Look - your phone is not a dynamo. There's simply no way you can charge its battery by shaking it like a person possessed. You will only tire your arms and participate in a dumb joke. Stay away!
Your smartphone doesn't have a built-in x-ray scanner either, although we suspect Samsung and Apple have pondered its addition at one point or another. And for better or worse, a typical smartphone camera doesn't have nearly what it takes to "emulate" an actual x-ray scanner. So, for the time being, x-ray scanner apps are no-go.
A modern smartphone or tablet is a sensor and computing powerhouse, which doesn't mean someone working out of their home will throw in some scientifically complicated polygraphy and sensor reading algorithms inside a pretty app, then put it on Google Play for free, possibly with some unobtrusive banner ads. But thanks for asking!
Unless Qualcomm or Google develop, test, debug, release, and commercialize advanced animal voice recognition and interpretation solutions, your smartphone will never be able to tell you what Tom cat is trying to communicate with his urgent meowing. So don't try these apps on animals - they are smart enough to tell how much of a fool you're making out of yourself.
Unlike signal boosting apps that are actually worth some spare processor cycles, time and testing has shown internet booster apps make a zero to none difference in your connection speed. At best, such apps are placebo. At worst, they are useless carbon copies of each other that differentiate themselves in the amount of ads they manage to fit on your screen - overlaying them on top of other apps you're running.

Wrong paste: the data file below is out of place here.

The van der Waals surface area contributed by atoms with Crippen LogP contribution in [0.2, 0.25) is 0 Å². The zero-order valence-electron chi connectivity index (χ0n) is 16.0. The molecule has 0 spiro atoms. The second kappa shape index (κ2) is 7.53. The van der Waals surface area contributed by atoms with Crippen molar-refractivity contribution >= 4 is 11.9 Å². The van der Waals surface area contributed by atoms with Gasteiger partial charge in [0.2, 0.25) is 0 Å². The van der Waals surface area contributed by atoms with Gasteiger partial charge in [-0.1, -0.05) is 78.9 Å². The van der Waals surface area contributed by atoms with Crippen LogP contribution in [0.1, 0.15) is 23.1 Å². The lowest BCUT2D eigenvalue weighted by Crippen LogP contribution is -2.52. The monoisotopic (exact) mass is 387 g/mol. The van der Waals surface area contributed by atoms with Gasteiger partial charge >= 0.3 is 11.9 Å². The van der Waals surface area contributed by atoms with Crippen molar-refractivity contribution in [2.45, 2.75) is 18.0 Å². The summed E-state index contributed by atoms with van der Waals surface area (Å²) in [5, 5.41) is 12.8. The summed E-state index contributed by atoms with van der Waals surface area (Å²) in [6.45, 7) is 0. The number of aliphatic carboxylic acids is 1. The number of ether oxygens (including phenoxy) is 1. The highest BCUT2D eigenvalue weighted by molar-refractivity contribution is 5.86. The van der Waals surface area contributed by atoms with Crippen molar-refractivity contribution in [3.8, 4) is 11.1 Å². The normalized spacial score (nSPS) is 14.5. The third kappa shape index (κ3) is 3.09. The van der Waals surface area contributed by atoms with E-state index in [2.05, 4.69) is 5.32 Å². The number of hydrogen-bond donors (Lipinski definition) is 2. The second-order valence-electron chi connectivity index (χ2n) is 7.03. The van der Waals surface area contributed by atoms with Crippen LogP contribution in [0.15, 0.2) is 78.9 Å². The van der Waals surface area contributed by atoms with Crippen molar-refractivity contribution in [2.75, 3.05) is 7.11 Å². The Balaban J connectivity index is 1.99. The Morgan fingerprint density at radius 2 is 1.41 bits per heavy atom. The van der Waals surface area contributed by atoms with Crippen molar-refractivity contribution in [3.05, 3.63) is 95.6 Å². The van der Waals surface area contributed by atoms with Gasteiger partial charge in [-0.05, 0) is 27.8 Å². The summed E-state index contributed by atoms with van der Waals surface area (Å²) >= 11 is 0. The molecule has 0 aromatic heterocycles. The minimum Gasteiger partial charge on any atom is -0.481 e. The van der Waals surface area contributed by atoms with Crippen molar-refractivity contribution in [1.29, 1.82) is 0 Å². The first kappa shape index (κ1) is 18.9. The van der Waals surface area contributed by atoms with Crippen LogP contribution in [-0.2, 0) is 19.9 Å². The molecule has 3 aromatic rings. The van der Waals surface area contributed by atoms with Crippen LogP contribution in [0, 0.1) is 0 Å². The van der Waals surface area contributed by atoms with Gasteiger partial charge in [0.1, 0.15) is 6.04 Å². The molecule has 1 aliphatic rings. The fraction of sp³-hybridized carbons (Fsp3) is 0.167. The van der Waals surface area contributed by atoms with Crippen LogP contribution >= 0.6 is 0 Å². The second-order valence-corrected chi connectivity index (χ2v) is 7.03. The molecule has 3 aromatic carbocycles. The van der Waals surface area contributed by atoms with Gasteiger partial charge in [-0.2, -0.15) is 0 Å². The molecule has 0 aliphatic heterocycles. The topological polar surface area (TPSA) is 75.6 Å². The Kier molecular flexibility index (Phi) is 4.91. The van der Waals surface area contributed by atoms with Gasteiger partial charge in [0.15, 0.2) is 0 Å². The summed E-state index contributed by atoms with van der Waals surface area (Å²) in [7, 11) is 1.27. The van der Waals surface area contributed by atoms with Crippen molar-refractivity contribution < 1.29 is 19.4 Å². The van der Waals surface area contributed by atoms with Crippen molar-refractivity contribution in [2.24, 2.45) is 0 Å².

Actually, we love the useless apps on Android. Most of them are completely honest in revealing their uselessness to you, and are made with humor in mind. So we're giving them a pass, noting that you shouldn't waste your time with them, but reading their app descriptions can be more entertaining than a mid-afternoon 9gag browse. "This app has absolutely no use. Test it and you'll see that it's totally useless. Tens of Scientists of world reputation tried to find it a use but all their attempts ended of failures up to here." - LOL!